- May 17, 2017 -
The year just passed saw a 161 GW increase in global renewable energy capacity with solar outpacing wind, shows data released by the Abu Dhabi-headquartered International Renewable Energy Agency (IRENA) on Thursday.
According to IRENA’s Renewable Energy Capacity Statistics 2017, by the end of last year the world’s renewable generation capacity increased by 8.7% to reach 2,006 GW, with solar setting a new record high of 71 GW.
Therefore, last year marked the first time since 2013 that solar outpaced wind power, which added 51 GW. Furthermore, hydropower and bioenergy capacities went up by 30 GW and 9 GW respectively, which makes 2016 the best year yet for bioenergy capacity growth. Geothermal capacity increased by just under 1GW.
“This growth in deployment emphasizes the increasingly strong business case for renewables, which also have multiple socio-economic benefits in terms of fueling economic growth, creating jobs and improving human welfare and the environment. But accelerating this momentum will require additional investment in order to move decisively towards decarbonizing the energy sector and meet climate objectives. This new data is an encouraging sign that though there is much yet to do, we are on the right path,” Amin added.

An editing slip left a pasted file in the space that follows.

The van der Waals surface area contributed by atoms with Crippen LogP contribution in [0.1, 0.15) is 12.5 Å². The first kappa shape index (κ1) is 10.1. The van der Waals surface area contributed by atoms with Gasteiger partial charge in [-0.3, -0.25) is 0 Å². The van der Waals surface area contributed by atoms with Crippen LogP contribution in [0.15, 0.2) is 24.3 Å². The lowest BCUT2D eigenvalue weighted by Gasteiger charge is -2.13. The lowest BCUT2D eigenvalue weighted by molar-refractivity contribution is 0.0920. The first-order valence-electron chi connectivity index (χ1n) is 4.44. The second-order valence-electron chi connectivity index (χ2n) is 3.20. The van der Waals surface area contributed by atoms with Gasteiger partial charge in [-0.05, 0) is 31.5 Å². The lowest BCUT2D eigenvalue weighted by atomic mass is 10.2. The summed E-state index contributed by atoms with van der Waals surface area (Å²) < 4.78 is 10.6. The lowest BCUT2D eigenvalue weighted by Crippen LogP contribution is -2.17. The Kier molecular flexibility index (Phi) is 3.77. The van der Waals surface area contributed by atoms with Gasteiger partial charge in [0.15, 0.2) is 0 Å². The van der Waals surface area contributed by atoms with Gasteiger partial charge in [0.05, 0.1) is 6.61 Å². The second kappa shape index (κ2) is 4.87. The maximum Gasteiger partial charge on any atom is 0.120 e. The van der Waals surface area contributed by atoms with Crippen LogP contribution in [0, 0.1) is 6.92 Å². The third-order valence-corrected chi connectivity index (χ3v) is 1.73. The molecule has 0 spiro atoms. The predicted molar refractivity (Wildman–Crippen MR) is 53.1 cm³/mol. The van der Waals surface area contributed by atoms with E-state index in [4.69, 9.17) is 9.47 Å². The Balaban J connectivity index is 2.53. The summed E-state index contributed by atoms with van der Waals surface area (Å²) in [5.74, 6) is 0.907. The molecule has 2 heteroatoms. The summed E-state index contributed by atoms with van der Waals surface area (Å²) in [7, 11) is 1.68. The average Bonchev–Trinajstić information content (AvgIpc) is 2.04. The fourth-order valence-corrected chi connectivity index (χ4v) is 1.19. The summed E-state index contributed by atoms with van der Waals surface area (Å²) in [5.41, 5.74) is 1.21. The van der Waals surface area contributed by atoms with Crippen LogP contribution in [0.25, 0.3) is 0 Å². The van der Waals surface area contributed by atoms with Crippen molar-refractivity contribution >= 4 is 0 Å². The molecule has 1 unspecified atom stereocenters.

As it accounted for 58% of new renewables additions, Asia was the fastest-growing region last year, with a year-on-year increase in capacity of 13.1%.
It was also the hotspot of solar growth, with a total of 50 GW of new capacity. China’s 34 GW was the major contributing factor to that figure, taking the continent’s combined capacity to 139 GW.
Other countries with significant additions included the U.S. (11 GW), Japan (8 GW) and India (4 GW).
Meanwhile, Europe expanded its solar capacity by 5 GW to reach 104 GW of cumulative solar generate capacity, with Germany and the U.K. taking the lead once more.
This year’s edition of Renewable Energy Capacity Statistics
contains for the first time separate data for off-grid renewables that, according to IRENA, reached 2,800 MW. Roughly 40% of off-grid electricity came from solar energy and 10% from hydropower.